Your businesses' electrical system will trip when it has too much electricity running through it. These problems are very common in commercial properties and usually stem from one of three culprits: circuit overloads, short circuits, and ground fault surges. Obviously, when your circuits are tripped regularly, your business operations suffer. To help solve your circuit breaker problems, our commercial electricians will come to your location for in-depth troubleshooting. Once we discover the root cause, we'll get to work on repairing your circuit breaker, so you can continue working and serving your customers.
Like tripped circuit breakers, dimming or flickering lights are among the most common commercial electrical problems in South Carolina. These issues typically stem from poor electrical connections. These poor connections will usually cause sparks, which can start fires and wreak havoc on your commercial building. While dimming lights might seem minor, if you leave this problem to fester, you could be looking at permanent damage to your businesses' electrical systems. Given the danger involved in fixing this problem, it's important that you work with a licensed business electrician like Engineered Electrical Solutions as soon as you're able to.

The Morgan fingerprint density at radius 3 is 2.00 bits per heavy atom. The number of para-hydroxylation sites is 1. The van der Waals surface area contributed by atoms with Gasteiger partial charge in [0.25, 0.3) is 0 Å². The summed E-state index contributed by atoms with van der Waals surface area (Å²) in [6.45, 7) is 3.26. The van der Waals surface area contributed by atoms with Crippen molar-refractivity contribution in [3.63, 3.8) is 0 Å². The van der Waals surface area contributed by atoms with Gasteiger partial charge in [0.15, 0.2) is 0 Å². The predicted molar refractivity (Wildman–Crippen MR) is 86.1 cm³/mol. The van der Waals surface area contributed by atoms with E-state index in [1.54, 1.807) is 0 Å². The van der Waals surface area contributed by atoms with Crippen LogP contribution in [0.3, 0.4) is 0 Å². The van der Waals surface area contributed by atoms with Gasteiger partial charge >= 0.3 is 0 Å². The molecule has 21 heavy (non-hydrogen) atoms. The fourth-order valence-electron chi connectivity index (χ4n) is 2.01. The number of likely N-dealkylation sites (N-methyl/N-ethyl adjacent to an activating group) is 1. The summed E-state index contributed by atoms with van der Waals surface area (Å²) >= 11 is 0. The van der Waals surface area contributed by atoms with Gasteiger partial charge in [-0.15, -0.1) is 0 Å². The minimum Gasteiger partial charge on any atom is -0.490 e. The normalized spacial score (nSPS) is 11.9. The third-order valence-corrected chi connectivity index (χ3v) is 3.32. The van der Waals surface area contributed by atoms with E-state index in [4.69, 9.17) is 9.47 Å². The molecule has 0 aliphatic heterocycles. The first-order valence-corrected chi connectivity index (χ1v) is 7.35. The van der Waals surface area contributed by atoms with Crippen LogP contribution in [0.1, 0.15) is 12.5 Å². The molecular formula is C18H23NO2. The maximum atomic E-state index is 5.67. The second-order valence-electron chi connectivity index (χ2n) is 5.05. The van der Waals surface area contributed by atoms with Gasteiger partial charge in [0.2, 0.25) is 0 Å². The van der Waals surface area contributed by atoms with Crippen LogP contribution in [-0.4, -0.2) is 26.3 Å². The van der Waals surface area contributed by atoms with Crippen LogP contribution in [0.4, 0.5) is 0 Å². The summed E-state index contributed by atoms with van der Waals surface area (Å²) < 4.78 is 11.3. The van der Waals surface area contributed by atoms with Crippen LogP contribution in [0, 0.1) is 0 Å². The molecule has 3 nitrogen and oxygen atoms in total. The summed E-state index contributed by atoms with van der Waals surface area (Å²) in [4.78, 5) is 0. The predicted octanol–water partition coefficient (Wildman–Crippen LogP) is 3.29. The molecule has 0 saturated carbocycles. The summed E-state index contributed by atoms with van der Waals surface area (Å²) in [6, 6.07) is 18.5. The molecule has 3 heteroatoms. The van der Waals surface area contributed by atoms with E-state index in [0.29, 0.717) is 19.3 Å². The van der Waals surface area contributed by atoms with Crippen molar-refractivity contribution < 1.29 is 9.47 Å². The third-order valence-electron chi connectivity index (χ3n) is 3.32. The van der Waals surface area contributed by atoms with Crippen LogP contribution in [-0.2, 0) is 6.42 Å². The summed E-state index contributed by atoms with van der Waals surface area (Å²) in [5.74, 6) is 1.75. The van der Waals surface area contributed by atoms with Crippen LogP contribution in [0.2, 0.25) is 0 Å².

Dead power outlets aren't always dangerous, unlike other recurring commercial electrical issues. They are, however, disruptive to your company's productivity. Dead outlets are common in older commercial buildings and are often caused by circuit overloads. Connecting multiple high-wattage devices and appliances to the same power socket can cause overheating. When the power outlet overheats, it can lead to tripped circuit breakers. In some cases, the live wire catches fire and burns until it is disconnected. For a reliable solution using high-quality switches, sockets, and circuit breakers, it's best to hire a professional business electrician to get the job done right.